The 2004-05 season was a wasted one in LA. The Lakers were horrible, finishing 34-48, which was three games behind the Clippers. Lamar’s campaign ended in March, after he tore the labrum in his left shoulder in a game against Indiana. He had surgery in April and was ready to go in 2005-06. That season was a far better one, both for Lamar and the Lakers. His play improved, and he became more consistent as the year wore on. He ended up logging a career-best 3,221 minutes.
The Lakers returned to the postseason with a 45–37 record, getting good years out of young guns Smush Parker and Kwame Brown. After opening up a two-game lead on the Suns in the opening round, LA collapsed and lost the series to Phoenix in seven games. This disappointment was followed by a far worse development when Lamar’s infant son, Jayden, died in his crib. The cause was SIDS, Sudden Infant Death Syndrome.
The 2006–07 campaign combined the worst of the previous two years, as Lamar was hurt much of the season, and the Lakers lost again in the first round of the playoffs to Phoenix. On the bright side, Lamar had his best scoring year in LA, averaging 15.9 points. He also pulled down 9.8 rebounds per game.
2007–08 looked like it might be another disappointing year for the Lakers, especially after center Andrew Bynum was lost for the year with a knee injury. But a slick pick-up of Pau Gasol transformed the club in the second half. Free from rebounding and inside scoring responsibilities, Lamar played well. He, Gasol and Bryant got the bulk of the team’s points as LA finished with 57 wins.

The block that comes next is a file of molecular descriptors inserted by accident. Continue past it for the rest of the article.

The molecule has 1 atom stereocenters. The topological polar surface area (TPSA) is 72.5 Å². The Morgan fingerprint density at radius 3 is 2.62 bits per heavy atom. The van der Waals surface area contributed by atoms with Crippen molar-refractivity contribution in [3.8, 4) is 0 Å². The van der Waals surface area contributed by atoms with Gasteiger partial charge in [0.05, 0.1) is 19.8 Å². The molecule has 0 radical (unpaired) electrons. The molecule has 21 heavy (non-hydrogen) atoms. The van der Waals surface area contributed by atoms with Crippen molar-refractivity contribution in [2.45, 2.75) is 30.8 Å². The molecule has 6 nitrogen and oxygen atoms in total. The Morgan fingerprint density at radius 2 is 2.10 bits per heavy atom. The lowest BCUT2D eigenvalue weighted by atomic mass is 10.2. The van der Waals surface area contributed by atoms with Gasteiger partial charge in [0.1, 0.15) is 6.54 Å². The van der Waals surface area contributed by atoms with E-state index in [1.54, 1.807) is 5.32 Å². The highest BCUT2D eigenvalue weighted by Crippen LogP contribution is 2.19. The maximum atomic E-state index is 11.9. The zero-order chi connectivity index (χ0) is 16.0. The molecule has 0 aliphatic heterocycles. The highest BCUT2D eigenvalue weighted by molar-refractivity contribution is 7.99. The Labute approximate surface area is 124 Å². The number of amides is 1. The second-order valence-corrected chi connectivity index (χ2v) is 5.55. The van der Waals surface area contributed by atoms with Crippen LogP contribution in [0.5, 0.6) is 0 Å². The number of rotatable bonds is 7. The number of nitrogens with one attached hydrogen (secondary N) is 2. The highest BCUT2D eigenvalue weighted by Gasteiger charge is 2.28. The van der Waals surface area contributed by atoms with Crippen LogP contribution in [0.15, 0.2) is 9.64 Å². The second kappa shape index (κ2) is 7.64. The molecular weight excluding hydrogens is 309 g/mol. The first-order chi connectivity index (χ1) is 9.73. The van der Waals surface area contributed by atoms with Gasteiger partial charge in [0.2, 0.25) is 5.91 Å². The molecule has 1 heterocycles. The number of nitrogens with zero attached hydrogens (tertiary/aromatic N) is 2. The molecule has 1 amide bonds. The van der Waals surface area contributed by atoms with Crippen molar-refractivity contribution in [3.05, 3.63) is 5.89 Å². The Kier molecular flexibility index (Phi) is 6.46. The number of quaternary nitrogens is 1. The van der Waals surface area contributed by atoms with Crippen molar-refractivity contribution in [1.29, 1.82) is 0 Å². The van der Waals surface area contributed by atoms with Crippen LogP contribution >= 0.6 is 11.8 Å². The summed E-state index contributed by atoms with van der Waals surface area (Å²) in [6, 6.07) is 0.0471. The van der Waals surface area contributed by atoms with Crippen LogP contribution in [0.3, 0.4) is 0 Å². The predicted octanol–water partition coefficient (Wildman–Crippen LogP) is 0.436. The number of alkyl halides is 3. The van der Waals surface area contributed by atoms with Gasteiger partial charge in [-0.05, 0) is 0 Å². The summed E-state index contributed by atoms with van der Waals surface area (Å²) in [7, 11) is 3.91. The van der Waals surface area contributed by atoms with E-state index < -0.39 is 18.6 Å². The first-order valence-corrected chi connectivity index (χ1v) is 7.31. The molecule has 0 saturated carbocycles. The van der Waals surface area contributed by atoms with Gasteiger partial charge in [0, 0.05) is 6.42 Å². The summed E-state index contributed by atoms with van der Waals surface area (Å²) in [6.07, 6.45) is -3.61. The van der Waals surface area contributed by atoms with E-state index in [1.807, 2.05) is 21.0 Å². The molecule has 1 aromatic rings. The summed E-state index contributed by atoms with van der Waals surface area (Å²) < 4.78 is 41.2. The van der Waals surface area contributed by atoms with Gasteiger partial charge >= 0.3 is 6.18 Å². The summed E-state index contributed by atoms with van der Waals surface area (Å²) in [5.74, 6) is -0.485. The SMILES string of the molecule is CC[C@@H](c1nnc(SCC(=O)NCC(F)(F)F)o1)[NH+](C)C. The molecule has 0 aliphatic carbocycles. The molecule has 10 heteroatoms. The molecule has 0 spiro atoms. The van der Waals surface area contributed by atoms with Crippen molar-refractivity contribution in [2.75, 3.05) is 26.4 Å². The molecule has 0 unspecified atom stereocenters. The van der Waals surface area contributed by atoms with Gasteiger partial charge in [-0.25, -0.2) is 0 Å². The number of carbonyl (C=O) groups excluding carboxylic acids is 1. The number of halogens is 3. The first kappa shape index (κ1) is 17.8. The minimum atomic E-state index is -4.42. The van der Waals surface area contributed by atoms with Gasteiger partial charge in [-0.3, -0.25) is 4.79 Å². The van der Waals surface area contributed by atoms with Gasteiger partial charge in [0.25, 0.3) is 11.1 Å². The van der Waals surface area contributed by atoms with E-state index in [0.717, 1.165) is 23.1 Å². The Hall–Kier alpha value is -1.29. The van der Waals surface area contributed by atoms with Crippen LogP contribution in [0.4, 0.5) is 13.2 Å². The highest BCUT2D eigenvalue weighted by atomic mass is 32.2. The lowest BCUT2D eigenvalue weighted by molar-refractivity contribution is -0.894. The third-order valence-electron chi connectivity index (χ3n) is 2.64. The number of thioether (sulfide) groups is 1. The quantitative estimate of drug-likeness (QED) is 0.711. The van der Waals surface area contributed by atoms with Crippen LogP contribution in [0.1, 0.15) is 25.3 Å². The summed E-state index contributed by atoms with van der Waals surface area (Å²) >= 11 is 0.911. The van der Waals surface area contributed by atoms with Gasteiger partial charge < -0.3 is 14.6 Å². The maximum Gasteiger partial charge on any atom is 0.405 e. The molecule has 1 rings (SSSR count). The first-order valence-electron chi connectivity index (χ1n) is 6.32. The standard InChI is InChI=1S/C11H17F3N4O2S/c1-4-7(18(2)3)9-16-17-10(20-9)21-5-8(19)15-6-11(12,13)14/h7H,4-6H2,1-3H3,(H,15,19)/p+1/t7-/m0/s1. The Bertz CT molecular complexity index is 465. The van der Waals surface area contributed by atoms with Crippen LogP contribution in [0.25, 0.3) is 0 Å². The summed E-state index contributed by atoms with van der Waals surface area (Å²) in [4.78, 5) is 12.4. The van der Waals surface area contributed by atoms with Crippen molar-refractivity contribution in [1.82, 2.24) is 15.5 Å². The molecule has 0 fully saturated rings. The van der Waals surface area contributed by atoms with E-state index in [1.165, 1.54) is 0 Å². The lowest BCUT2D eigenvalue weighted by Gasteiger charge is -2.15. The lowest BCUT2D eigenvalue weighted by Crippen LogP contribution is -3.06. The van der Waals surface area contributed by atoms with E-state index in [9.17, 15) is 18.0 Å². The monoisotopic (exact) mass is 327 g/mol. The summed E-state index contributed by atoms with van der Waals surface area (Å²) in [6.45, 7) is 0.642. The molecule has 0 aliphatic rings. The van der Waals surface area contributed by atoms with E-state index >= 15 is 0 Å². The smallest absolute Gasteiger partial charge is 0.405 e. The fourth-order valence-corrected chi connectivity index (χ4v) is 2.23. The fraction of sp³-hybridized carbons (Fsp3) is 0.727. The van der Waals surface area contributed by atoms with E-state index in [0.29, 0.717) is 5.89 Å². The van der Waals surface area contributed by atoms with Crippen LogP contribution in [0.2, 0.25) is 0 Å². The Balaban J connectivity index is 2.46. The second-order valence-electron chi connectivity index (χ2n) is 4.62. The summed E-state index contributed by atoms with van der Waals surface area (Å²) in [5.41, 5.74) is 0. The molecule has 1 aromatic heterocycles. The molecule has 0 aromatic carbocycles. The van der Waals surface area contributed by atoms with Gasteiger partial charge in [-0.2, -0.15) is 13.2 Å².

In the playoffs, the Lakers swept the Nuggets in the first round. Lamar registered a pair of double-doubles against Denver. Next up were the Jazz. With the series knotted at two games apiece, Lamar posted 22 points and 11 rebounds in a clutch 111–104 victory. The Lakers closed out Utah in Game 6 to advance to the Western Conference Finals. There they demolished the Spurs in five games. Lamar contributed a 20-point, 12-rebound performance in a Game 2 blowout that set the tone for the remainder of the series.
The Lakers lined up against the Boston Celtics in the NBA Finals. Among the many subplots was the challenge for Bryant to win a championship “without Shaq,” proving once and for all his enduring greatness. Of course, Kobe needed a little help from his friends, specifically Lamar, who would be responsible at least part of the time to contain Boston’s Paul Pierce.
Lamar’s play ran hot and cold during the series, which was a surprising struggle for LA. He led the team in scoring and rebounding in a Game 4 loss, and then scored 20 points and swatted four shots in a Game 5 victory. Despite Lamar’s third straight double-double, the Lakers fell in Game 6 to lose the series. Pierce, meanwhile, walked off with the MVP award.
The year wasn’t a total loss for Lamar. He had struck up a romance with Khloe Kardashian. He eventually married the reality TV star.